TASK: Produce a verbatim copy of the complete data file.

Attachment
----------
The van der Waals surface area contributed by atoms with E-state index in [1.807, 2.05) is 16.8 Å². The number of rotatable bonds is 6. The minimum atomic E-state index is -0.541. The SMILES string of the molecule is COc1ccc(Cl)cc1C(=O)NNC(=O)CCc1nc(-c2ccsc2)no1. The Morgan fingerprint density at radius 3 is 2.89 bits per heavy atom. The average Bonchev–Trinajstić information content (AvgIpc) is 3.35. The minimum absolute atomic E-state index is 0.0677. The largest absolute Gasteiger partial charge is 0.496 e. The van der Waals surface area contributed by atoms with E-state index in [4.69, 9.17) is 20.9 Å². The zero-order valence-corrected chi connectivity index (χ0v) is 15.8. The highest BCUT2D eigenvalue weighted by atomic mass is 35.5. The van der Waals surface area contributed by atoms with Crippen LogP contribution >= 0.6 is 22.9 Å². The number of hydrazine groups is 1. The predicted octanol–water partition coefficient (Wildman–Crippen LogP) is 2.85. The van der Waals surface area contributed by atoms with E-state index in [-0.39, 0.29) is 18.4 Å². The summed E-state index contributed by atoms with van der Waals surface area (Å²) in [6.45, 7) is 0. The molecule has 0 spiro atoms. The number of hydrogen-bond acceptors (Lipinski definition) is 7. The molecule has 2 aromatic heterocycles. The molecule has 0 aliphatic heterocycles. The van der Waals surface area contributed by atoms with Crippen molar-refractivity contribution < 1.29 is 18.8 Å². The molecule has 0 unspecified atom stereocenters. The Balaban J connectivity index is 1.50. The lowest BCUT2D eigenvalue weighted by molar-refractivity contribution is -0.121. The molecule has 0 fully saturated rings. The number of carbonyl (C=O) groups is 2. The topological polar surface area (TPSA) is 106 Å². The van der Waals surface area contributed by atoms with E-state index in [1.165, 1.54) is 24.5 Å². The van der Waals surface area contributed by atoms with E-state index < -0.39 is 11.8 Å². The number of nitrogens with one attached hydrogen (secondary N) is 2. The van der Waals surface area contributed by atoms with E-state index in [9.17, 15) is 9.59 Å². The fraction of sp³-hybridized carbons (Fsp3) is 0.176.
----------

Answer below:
The van der Waals surface area contributed by atoms with E-state index in [1.807, 2.05) is 16.8 Å². The number of rotatable bonds is 6. The minimum atomic E-state index is -0.541. The SMILES string of the molecule is COc1ccc(Cl)cc1C(=O)NNC(=O)CCc1nc(-c2ccsc2)no1. The Morgan fingerprint density at radius 3 is 2.89 bits per heavy atom. The average Bonchev–Trinajstić information content (AvgIpc) is 3.35. The minimum absolute atomic E-state index is 0.0677. The largest absolute Gasteiger partial charge is 0.496 e. The van der Waals surface area contributed by atoms with E-state index in [4.69, 9.17) is 20.9 Å². The zero-order valence-corrected chi connectivity index (χ0v) is 15.8. The highest BCUT2D eigenvalue weighted by atomic mass is 35.5. The van der Waals surface area contributed by atoms with Crippen LogP contribution >= 0.6 is 22.9 Å². The number of hydrazine groups is 1. The predicted octanol–water partition coefficient (Wildman–Crippen LogP) is 2.85. The van der Waals surface area contributed by atoms with E-state index in [-0.39, 0.29) is 18.4 Å². The summed E-state index contributed by atoms with van der Waals surface area (Å²) in [6.45, 7) is 0. The molecule has 0 spiro atoms. The number of hydrogen-bond acceptors (Lipinski definition) is 7. The molecule has 2 aromatic heterocycles. The molecule has 0 aliphatic heterocycles. The van der Waals surface area contributed by atoms with Crippen molar-refractivity contribution < 1.29 is 18.8 Å². The molecule has 0 unspecified atom stereocenters. The Balaban J connectivity index is 1.50. The lowest BCUT2D eigenvalue weighted by molar-refractivity contribution is -0.121. The molecule has 0 fully saturated rings. The number of carbonyl (C=O) groups is 2. The topological polar surface area (TPSA) is 106 Å². The van der Waals surface area contributed by atoms with E-state index in [1.165, 1.54) is 24.5 Å². The van der Waals surface area contributed by atoms with E-state index < -0.39 is 11.8 Å². The number of nitrogens with one attached hydrogen (secondary N) is 2. The van der Waals surface area contributed by atoms with E-state index in [9.17, 15) is 9.59 Å². The fraction of sp³-hybridized carbons (Fsp3) is 0.176.